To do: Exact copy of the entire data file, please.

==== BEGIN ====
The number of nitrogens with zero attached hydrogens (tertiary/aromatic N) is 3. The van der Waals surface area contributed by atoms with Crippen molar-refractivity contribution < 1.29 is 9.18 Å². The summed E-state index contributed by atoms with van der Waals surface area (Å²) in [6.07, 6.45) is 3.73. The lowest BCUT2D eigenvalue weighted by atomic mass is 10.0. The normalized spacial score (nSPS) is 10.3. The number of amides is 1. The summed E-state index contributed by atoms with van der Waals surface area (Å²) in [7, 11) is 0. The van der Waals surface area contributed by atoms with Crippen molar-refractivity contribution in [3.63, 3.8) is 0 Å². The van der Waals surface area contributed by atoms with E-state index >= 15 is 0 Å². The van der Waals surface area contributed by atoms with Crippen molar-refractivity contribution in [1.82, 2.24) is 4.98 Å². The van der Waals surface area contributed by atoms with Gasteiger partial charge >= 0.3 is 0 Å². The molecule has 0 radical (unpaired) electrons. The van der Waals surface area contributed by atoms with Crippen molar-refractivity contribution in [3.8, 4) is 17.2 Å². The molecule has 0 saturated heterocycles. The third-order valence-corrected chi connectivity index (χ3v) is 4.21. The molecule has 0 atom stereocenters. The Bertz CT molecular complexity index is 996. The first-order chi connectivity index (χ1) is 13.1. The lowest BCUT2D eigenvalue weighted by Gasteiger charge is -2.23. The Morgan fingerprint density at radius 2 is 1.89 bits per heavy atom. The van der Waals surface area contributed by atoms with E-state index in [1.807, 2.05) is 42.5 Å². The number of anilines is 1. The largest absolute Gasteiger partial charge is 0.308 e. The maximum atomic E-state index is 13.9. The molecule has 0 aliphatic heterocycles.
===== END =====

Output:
The number of nitrogens with zero attached hydrogens (tertiary/aromatic N) is 3. The van der Waals surface area contributed by atoms with Crippen molar-refractivity contribution < 1.29 is 9.18 Å². The summed E-state index contributed by atoms with van der Waals surface area (Å²) in [6.07, 6.45) is 3.73. The lowest BCUT2D eigenvalue weighted by atomic mass is 10.0. The normalized spacial score (nSPS) is 10.3. The number of amides is 1. The summed E-state index contributed by atoms with van der Waals surface area (Å²) in [7, 11) is 0. The van der Waals surface area contributed by atoms with Crippen molar-refractivity contribution in [3.63, 3.8) is 0 Å². The van der Waals surface area contributed by atoms with E-state index >= 15 is 0 Å². The van der Waals surface area contributed by atoms with Crippen molar-refractivity contribution in [1.82, 2.24) is 4.98 Å². The van der Waals surface area contributed by atoms with Gasteiger partial charge >= 0.3 is 0 Å². The molecule has 0 radical (unpaired) electrons. The van der Waals surface area contributed by atoms with Crippen molar-refractivity contribution in [3.8, 4) is 17.2 Å². The molecule has 0 saturated heterocycles. The third-order valence-corrected chi connectivity index (χ3v) is 4.21. The molecule has 0 atom stereocenters. The Bertz CT molecular complexity index is 996. The first-order chi connectivity index (χ1) is 13.1. The lowest BCUT2D eigenvalue weighted by Gasteiger charge is -2.23. The Morgan fingerprint density at radius 2 is 1.89 bits per heavy atom. The van der Waals surface area contributed by atoms with E-state index in [1.807, 2.05) is 42.5 Å². The number of anilines is 1. The largest absolute Gasteiger partial charge is 0.308 e. The maximum atomic E-state index is 13.9. The molecule has 0 aliphatic heterocycles.